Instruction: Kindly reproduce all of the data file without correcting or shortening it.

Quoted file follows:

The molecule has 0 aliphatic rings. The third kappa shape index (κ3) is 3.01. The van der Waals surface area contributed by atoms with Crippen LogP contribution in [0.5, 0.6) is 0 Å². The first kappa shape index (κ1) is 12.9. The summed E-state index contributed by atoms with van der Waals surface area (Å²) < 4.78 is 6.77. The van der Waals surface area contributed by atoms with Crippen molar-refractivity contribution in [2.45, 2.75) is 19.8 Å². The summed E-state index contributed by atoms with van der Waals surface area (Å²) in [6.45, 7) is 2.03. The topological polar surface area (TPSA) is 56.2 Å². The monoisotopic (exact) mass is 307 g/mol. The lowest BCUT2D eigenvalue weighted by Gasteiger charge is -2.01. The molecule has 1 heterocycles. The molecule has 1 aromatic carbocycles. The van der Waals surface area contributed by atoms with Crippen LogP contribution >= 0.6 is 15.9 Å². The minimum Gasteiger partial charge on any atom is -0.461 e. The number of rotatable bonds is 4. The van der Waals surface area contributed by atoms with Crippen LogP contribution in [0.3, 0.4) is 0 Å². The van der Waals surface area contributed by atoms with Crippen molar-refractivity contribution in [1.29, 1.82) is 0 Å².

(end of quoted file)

The molecule has 0 aliphatic rings. The third kappa shape index (κ3) is 3.01. The van der Waals surface area contributed by atoms with Crippen LogP contribution in [0.5, 0.6) is 0 Å². The first kappa shape index (κ1) is 12.9. The summed E-state index contributed by atoms with van der Waals surface area (Å²) < 4.78 is 6.77. The van der Waals surface area contributed by atoms with Crippen molar-refractivity contribution in [2.45, 2.75) is 19.8 Å². The summed E-state index contributed by atoms with van der Waals surface area (Å²) in [6.45, 7) is 2.03. The topological polar surface area (TPSA) is 56.2 Å². The monoisotopic (exact) mass is 307 g/mol. The lowest BCUT2D eigenvalue weighted by Gasteiger charge is -2.01. The molecule has 1 heterocycles. The molecule has 1 aromatic carbocycles. The van der Waals surface area contributed by atoms with Crippen LogP contribution >= 0.6 is 15.9 Å². The minimum Gasteiger partial charge on any atom is -0.461 e. The number of rotatable bonds is 4. The van der Waals surface area contributed by atoms with Crippen LogP contribution in [0.3, 0.4) is 0 Å². The van der Waals surface area contributed by atoms with Crippen molar-refractivity contribution in [1.29, 1.82) is 0 Å².